Exemption of pesticides from new law 'not giving into mainland': Food and Health Bureau
Bureau denies yielding to Beijing in decision to drop pesticides from new legislation
A decision to exempt three pesticides from a new food safety law was not a case of "giving in" to the mainland, the Food and Health Bureau said yesterday.
The pesticides - triphenyltin hydroxide, fosetyl aluminium and thidiazuron - were set to be regulated alongside about 350 others under the Pesticide Residues in Food Regulation, which comes into force on August 1.
But the bureau exempted the pesticides from the law in an amendment submitted to the Legislative Council in January. It justified its decision by saying the mainland and the United States differed over how to define residue limits - the amount of pesticide in a food product - and that these differences could cause difficulties in laboratory analysis.
It was not specified whether the US or the mainland standards had the lower limits.
The bureau was criticised for giving in to the mainland, as its decision followed advice from the mainland's General Administration of Quality Supervision, Inspection and Quarantine, which had also pointed out a lack of international consensus in regulating the three chemicals.
The mainland agency had also noted differences in defining residue limits.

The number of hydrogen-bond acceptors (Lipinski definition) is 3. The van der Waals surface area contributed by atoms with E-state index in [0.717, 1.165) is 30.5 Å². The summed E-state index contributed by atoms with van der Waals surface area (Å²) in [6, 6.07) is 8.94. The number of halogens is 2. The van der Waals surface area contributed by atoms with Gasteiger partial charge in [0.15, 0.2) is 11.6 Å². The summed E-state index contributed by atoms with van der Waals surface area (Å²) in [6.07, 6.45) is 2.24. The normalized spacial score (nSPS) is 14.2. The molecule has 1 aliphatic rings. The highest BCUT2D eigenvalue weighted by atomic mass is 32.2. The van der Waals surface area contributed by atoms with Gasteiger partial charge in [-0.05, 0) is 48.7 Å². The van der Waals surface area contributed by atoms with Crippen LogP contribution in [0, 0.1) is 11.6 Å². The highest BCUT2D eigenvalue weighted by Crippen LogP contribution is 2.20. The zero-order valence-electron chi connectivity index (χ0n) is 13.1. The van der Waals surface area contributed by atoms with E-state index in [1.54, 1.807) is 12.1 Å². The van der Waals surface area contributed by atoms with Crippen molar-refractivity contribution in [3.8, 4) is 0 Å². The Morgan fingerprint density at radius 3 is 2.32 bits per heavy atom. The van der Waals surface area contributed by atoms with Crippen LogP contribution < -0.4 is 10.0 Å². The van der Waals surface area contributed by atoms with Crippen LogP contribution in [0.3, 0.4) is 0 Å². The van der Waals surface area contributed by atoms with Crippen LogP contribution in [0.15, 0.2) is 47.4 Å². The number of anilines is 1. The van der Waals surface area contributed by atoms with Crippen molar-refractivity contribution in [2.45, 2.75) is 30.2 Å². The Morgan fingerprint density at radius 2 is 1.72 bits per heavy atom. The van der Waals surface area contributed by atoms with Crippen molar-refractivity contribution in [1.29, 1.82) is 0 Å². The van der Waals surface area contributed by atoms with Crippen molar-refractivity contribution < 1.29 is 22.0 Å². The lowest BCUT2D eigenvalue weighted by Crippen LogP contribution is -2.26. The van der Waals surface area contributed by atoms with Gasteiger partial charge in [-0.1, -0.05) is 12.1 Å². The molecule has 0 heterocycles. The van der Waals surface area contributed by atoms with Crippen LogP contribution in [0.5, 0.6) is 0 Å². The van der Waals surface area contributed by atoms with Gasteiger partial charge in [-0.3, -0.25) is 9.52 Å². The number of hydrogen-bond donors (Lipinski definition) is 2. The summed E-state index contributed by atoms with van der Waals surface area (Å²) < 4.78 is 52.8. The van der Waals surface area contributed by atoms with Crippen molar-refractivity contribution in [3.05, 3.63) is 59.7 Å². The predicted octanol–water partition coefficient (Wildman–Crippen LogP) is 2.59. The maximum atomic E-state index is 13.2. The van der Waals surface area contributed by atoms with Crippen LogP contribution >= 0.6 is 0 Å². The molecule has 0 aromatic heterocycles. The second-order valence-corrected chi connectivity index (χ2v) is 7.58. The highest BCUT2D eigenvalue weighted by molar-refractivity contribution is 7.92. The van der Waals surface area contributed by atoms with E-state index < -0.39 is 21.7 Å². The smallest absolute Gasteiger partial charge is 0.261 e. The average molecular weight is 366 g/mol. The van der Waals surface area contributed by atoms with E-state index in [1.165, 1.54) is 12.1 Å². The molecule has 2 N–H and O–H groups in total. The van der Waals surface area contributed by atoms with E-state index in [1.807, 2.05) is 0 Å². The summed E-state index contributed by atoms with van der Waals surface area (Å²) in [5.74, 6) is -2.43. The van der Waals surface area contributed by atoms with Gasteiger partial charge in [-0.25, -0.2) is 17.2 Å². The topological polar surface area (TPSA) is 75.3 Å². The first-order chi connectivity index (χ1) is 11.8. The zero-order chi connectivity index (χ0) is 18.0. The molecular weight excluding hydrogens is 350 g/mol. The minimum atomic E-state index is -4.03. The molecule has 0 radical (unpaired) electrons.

A spokesman for the bureau said yesterday it was "not consistent with the facts" to suggest the bureau had "given in" to the mainland.
He said the bureau's decision was based on its own consideration of international practices. The bureau had conducted scientific risk assessments, he said, adding that excluding the three pesticides from the law would not pose a risk to the public as they were "not highly toxic".
The bureau would monitor international developments surrounding the pesticides and would table further amendments to the law if necessary, he said.
However, Professor Chan King-ming, of the School of Life Sciences at Chinese University, said the move "was definitely related to the pressure from the mainland".
He said it showed the city lacked a mechanism to set its own safety standards for pesticide residue in food and urged it to make its own standards based on local consumption.
Legco's food safety and environmental hygiene panel will discuss the issue today. Cyd Ho Sau-lan, who sits on the panel, said she would try to challenge the exemption.